All final DRI Strategic Investment Plans must be completed Spring of 2020. Other anticipated milestones target dates have been established to ensure project components are completed in time to meet the plan completion date:
- Jan/Feb 2020: Completion of the downtown profile and assessment and DRI goals
- Feb/March 2020: Completion of strategies to implement DRI goals and submission of draft project profiles
- March/April 2020: Submission of DRI Strategic Investment Plan with profiles of projects recommended for DRI funding
What website resources will be available for each DRI municipality?
The state has developed a DRI project website: https://www.ny.gov/dri which provides general program information and includes a webpage with information and announcements for each of the ten downtowns selected to participate in the third round of the DRI. Information posted on the website includes DRI applications, maps of each of the downtowns, meeting and event notices, and other relevant and useful information. The website also retains information about prior rounds of the DRI, including copies of the plans and lists of projects awarded DRI funding.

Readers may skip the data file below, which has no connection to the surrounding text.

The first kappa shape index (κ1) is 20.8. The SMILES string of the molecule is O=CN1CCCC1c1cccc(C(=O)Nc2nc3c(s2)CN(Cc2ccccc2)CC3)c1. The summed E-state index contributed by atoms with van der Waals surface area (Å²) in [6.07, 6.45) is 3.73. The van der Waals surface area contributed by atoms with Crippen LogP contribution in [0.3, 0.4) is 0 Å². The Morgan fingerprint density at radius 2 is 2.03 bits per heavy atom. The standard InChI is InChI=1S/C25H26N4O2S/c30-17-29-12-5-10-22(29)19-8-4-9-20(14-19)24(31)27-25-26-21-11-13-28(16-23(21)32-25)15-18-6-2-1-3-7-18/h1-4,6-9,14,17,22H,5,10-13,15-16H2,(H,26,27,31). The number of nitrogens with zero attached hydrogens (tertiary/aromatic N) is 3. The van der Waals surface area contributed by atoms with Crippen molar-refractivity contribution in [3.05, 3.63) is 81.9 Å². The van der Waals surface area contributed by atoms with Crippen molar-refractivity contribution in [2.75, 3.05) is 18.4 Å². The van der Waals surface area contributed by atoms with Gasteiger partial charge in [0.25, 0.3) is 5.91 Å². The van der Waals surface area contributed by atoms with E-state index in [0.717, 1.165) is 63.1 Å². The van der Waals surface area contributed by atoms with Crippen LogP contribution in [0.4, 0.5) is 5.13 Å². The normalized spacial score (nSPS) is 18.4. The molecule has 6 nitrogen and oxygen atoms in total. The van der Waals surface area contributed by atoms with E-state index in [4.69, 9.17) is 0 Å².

During the planning process, each municipality is encouraged to work with their consultants to make additional DRI information, such as meeting materials, project concepts, online surveys, and comment forms, available on the municipal website or a website set up by the consultant team.
What is the scope of work for the consultant teams?
Each team of consultants will provide the expertise and technical services required to complete a detailed and actionable DRI Strategic Investment Plan to achieve revitalization of each of the downtowns. These services will fall into the following basic tasks:
- Coordinate the Local Planning Committee
- Create and Implement a Community Engagement Strategy
- Prepare Downtown Profile and Assessment
- Develop Downtown Vision and Goals
- Develop Revitalization Strategies and Projects
- Prepare detailed Project Profiles
- Identify a Downtown Management and Implementation Strategy
- Complete the Final DRI Strategic Investment Plan
Will the planning effort revolve just around major projects and their impact?
The DRI planning effort will include a robust public planning process that will confirm the community vision and develop goals, strategies, and projects to implement those strategies. Projects will include both large- and small-scale projects as well as a variety of initiatives and programs for achieving identified strategies.
Must the DRI Strategic Investment Plan include descriptions of previously completed planning efforts or just reference those efforts when necessary?
The Strategic Investment Plan should include short descriptions of recently completed planning efforts and reference other planning initiatives as necessary to provide adequate context. To the extent that existing plans or strategies have already been developed for a particular downtown, the consultants will build on, rather than replicate, such plans.